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Anti-pesticide movement within Ontario pesticide advisory committee

GUELPH, ON (May 21, 2015) – Two members of the Ontario Beekeepers’ Association, a highly vocal anti-pesticide organization, have been appointed to the Ontario Pesticide Advisory Committee (OPAC) in the midst of the most unworkable proposed pesticide regulations in its history. 

The Ontario government appointed Tibor Szabo and Jim Wilson of the Ontario Beekeepers’ Association to sit on the influential committee that advises the Minister of Environment and Climate Change on classifications for pesticides and annually reviews Ontario’s Pesticides Act.

Tibor Szabo, President of the Ontario Beekeepers’ Association, is known to have a clear bias against pesticides used by farmers to combat pests and protect their yields. He has publicly called for a ban on systemic pesticides and when asked to provide comment on the Federal Government’s Pest Management Regulatory Agency’s dust exposure controls, he told the National Post, “to monkey around with the instance of application and think it’s going to do something, it’s a joke. It’s so stupid I don’t even know how anyone could take that seriously.” Interestingly, Ontario’s Apiarist noted in their 2014 Annual Report that this ‘monkeying around’ contributed to a 70% reduction in planting season honeybee mortalities in the province.

Grain Farmers of Ontario is gravely concerned that Glen Murray’s anti-agriculture activist agenda poses one of the most serious threats farming has seen in Ontario and these new appointments to OPAC demonstrate his desire to surround himself with people who are as anti-agriculture as he is.

“We have a Minister of Environment and Climate Change being advised by someone who is on record lobbying for greater restrictions on farmers,” says Mark Brock, Chair of Grain Farmers of Ontario. “It’s not appropriate for someone calling for a ban on pesticides to reasonably evaluate these important tools — but this is the type of person Glen Murray wants to hear from. If this continues, and Kathleen Wynne doesn’t gain control of Glen Murray’s agenda, family farming and grain farming in Ontario will suffer devastating consequences.”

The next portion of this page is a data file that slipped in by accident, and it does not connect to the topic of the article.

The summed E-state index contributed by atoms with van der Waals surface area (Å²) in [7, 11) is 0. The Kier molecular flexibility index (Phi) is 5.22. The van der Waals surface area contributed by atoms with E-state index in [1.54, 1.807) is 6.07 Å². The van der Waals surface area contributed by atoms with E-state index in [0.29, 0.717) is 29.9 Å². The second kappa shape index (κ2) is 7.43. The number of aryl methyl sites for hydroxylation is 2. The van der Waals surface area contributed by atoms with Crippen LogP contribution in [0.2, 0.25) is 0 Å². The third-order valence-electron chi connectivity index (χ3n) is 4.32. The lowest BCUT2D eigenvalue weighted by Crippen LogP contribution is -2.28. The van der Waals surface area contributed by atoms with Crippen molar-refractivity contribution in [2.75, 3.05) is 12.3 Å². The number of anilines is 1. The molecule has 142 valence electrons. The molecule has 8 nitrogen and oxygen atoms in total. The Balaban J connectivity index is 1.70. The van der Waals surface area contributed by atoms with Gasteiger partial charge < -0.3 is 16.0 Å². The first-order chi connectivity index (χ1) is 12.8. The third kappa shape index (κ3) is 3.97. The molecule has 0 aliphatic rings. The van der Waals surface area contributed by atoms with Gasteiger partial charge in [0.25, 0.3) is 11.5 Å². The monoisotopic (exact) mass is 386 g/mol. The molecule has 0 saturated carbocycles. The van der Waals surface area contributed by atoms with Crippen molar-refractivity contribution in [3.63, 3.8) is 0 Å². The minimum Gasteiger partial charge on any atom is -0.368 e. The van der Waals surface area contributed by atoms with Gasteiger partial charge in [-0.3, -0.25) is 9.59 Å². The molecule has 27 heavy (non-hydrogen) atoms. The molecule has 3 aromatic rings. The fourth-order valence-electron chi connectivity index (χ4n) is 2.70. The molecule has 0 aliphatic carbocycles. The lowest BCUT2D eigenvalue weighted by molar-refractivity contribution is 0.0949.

Grain Farmers of Ontario continues to call on the provincial government to work with farmers on the proposed neonicotinoid regulations, prior to implementing them, to avoid an irreparable blow to agriculture that the Conference Board of Canada has predicted will follow a neonicotinoid ban in Ontario. 

Grain Farmers of Ontario

Grain Farmers of Ontario is the province’s largest commodity organization, representing Ontario’s 28,000 corn, soybean and wheat farmers. The crops they grow cover 6 million acres of farm land across the province, generate over $2.5 billion in farm gate receipts, result in over $9 billion in economic output and are responsible for over 40,000 jobs in the province.

Contact:

Mark Brock, Chair - 519-274-3297; cropper01@hotmail.com

Meghan Burke, Communications – 519 767-2773; mburke@gfo.ca

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Grain Market Commentary for December 6, 2017

Wednesday, December 06, 2017

Commodity Period Price Weekly Movement
Corn CBOT March 3.52  01 cents
Soybeans CBOT January 10.03  10 cents
Wheat CBOT March 4.25  10 cents
Wheat Minn. March 6.14  09 cents
Wheat Kansas March 4.23  06 cents
Chicago Oats March 2.48  15 cents
Canadian $ December 0.7835  0.50 points

Cash Grain prices as of the close, December 6, are as follows: SWW @ $178.23/MT ($4.85/bu), HRW @ $187.61/MT ($5.11/bu), HRS @ $238.74/MT ($6.50/bu), SRW @ $182.92/MT ($4.98/bu).

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Market Trends Report for November-December 2017

Monday, November 13, 2017

US and World

Harvest time is in full swing across United States and Ontario. There have been delays, but as usual, farmers in 2017 like they have many times before are finding ways to get the crop in the bin. Yield monitors flickering on social media have been a harbinger of big yields in the United States as one of the biggest crops in American history gets closer to the finish line. How big that crop has become has been a great subject of debate over the last several months.

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On November 9th USDA chimed in with their latest crop production report. In a surprise move, which shocked the market the USDA raised 2017/2018-corn production to 14.58 billion bushels. This was on a projected yield of 175.4 bushels per acre, which was up from its October estimate of 171.8 bushels per acre. This was outside any pre-report estimates on the high side and the market responded accordingly by falling seven cents on the day. If this yield comes to fruition, it will be the largest US domestic corn yield in history. US domestic corn stocks are projected to increase to 2.49 billion bushels, a very onerous figure headed into next year.

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